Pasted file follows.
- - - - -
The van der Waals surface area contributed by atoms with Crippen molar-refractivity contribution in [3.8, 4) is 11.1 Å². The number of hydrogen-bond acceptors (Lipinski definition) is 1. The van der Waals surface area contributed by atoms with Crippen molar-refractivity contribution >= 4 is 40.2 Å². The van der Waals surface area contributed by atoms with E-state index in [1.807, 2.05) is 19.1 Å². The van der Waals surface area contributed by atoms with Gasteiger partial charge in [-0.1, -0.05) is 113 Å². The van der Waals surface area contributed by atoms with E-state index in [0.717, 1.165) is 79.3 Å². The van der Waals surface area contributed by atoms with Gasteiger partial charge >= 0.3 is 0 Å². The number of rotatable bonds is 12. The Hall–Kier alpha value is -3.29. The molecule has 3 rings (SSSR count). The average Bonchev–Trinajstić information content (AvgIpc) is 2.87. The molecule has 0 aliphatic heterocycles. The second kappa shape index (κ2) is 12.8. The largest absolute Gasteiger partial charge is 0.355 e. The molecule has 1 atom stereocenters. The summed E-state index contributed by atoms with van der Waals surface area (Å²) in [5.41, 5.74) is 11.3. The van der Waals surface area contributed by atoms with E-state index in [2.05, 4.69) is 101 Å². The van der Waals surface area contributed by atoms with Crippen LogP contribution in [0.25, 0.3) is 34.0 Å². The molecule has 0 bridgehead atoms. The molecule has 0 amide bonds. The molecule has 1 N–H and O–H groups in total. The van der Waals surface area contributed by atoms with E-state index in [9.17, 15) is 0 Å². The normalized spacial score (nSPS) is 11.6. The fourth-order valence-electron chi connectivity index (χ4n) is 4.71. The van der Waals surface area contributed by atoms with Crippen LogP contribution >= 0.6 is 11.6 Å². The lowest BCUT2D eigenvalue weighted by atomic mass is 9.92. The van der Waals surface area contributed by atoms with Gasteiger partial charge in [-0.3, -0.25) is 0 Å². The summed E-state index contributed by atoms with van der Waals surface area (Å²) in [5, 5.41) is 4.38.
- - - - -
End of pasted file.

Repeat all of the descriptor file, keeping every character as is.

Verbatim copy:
The van der Waals surface area contributed by atoms with Crippen molar-refractivity contribution in [3.8, 4) is 11.1 Å². The number of hydrogen-bond acceptors (Lipinski definition) is 1. The van der Waals surface area contributed by atoms with Crippen molar-refractivity contribution >= 4 is 40.2 Å². The van der Waals surface area contributed by atoms with E-state index in [1.807, 2.05) is 19.1 Å². The van der Waals surface area contributed by atoms with Gasteiger partial charge in [-0.1, -0.05) is 113 Å². The van der Waals surface area contributed by atoms with E-state index in [0.717, 1.165) is 79.3 Å². The van der Waals surface area contributed by atoms with Gasteiger partial charge >= 0.3 is 0 Å². The number of rotatable bonds is 12. The Hall–Kier alpha value is -3.29. The molecule has 3 rings (SSSR count). The average Bonchev–Trinajstić information content (AvgIpc) is 2.87. The molecule has 0 aliphatic heterocycles. The second kappa shape index (κ2) is 12.8. The largest absolute Gasteiger partial charge is 0.355 e. The molecule has 1 atom stereocenters. The summed E-state index contributed by atoms with van der Waals surface area (Å²) in [5.41, 5.74) is 11.3. The van der Waals surface area contributed by atoms with E-state index in [2.05, 4.69) is 101 Å². The van der Waals surface area contributed by atoms with Crippen LogP contribution in [0.25, 0.3) is 34.0 Å². The molecule has 0 bridgehead atoms. The molecule has 0 amide bonds. The molecule has 1 N–H and O–H groups in total. The van der Waals surface area contributed by atoms with E-state index in [9.17, 15) is 0 Å². The normalized spacial score (nSPS) is 11.6. The fourth-order valence-electron chi connectivity index (χ4n) is 4.71. The van der Waals surface area contributed by atoms with Crippen LogP contribution >= 0.6 is 11.6 Å². The lowest BCUT2D eigenvalue weighted by atomic mass is 9.92. The van der Waals surface area contributed by atoms with Gasteiger partial charge in [-0.3, -0.25) is 0 Å². The summed E-state index contributed by atoms with van der Waals surface area (Å²) in [5, 5.41) is 4.38.